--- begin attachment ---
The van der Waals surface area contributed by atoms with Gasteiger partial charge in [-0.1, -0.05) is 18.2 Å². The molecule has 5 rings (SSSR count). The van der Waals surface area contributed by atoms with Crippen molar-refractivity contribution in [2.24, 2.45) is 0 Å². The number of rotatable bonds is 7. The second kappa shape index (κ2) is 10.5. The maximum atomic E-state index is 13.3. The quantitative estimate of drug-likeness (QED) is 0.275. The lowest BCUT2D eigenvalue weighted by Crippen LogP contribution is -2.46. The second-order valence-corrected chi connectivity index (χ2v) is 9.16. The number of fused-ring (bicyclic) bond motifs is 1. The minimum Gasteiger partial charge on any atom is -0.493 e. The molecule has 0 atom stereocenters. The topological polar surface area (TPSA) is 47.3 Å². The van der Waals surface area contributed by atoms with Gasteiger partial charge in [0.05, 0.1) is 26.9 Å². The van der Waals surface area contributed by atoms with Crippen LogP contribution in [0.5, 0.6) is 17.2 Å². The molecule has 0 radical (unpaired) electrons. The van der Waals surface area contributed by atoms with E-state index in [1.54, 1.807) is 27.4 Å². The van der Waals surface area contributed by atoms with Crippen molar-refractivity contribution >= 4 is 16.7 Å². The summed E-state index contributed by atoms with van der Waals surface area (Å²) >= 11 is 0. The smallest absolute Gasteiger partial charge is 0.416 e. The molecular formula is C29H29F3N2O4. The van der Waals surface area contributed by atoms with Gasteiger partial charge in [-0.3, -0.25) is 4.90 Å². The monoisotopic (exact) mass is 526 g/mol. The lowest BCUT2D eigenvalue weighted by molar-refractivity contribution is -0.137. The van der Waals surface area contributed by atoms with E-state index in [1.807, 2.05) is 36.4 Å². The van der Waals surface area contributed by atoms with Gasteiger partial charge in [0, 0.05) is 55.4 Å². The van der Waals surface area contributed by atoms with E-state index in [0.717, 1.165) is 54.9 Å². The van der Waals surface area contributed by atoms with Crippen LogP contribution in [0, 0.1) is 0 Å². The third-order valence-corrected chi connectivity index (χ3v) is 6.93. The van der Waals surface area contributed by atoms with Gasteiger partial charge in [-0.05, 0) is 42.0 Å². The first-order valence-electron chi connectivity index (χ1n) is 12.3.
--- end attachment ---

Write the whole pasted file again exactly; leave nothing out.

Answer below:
The van der Waals surface area contributed by atoms with Gasteiger partial charge in [-0.1, -0.05) is 18.2 Å². The molecule has 5 rings (SSSR count). The van der Waals surface area contributed by atoms with Crippen molar-refractivity contribution in [2.24, 2.45) is 0 Å². The number of rotatable bonds is 7. The second kappa shape index (κ2) is 10.5. The maximum atomic E-state index is 13.3. The quantitative estimate of drug-likeness (QED) is 0.275. The lowest BCUT2D eigenvalue weighted by Crippen LogP contribution is -2.46. The second-order valence-corrected chi connectivity index (χ2v) is 9.16. The number of fused-ring (bicyclic) bond motifs is 1. The minimum Gasteiger partial charge on any atom is -0.493 e. The molecule has 0 atom stereocenters. The topological polar surface area (TPSA) is 47.3 Å². The van der Waals surface area contributed by atoms with Gasteiger partial charge in [0.05, 0.1) is 26.9 Å². The van der Waals surface area contributed by atoms with Crippen LogP contribution in [0.5, 0.6) is 17.2 Å². The molecule has 0 radical (unpaired) electrons. The van der Waals surface area contributed by atoms with E-state index in [1.54, 1.807) is 27.4 Å². The van der Waals surface area contributed by atoms with Crippen molar-refractivity contribution >= 4 is 16.7 Å². The summed E-state index contributed by atoms with van der Waals surface area (Å²) >= 11 is 0. The smallest absolute Gasteiger partial charge is 0.416 e. The molecular formula is C29H29F3N2O4. The van der Waals surface area contributed by atoms with Gasteiger partial charge in [-0.3, -0.25) is 4.90 Å². The monoisotopic (exact) mass is 526 g/mol. The lowest BCUT2D eigenvalue weighted by molar-refractivity contribution is -0.137. The van der Waals surface area contributed by atoms with E-state index in [1.807, 2.05) is 36.4 Å². The van der Waals surface area contributed by atoms with Gasteiger partial charge in [0, 0.05) is 55.4 Å². The van der Waals surface area contributed by atoms with E-state index in [0.717, 1.165) is 54.9 Å². The van der Waals surface area contributed by atoms with Crippen LogP contribution in [0, 0.1) is 0 Å². The third-order valence-corrected chi connectivity index (χ3v) is 6.93. The van der Waals surface area contributed by atoms with Gasteiger partial charge in [-0.05, 0) is 42.0 Å². The first-order valence-electron chi connectivity index (χ1n) is 12.3.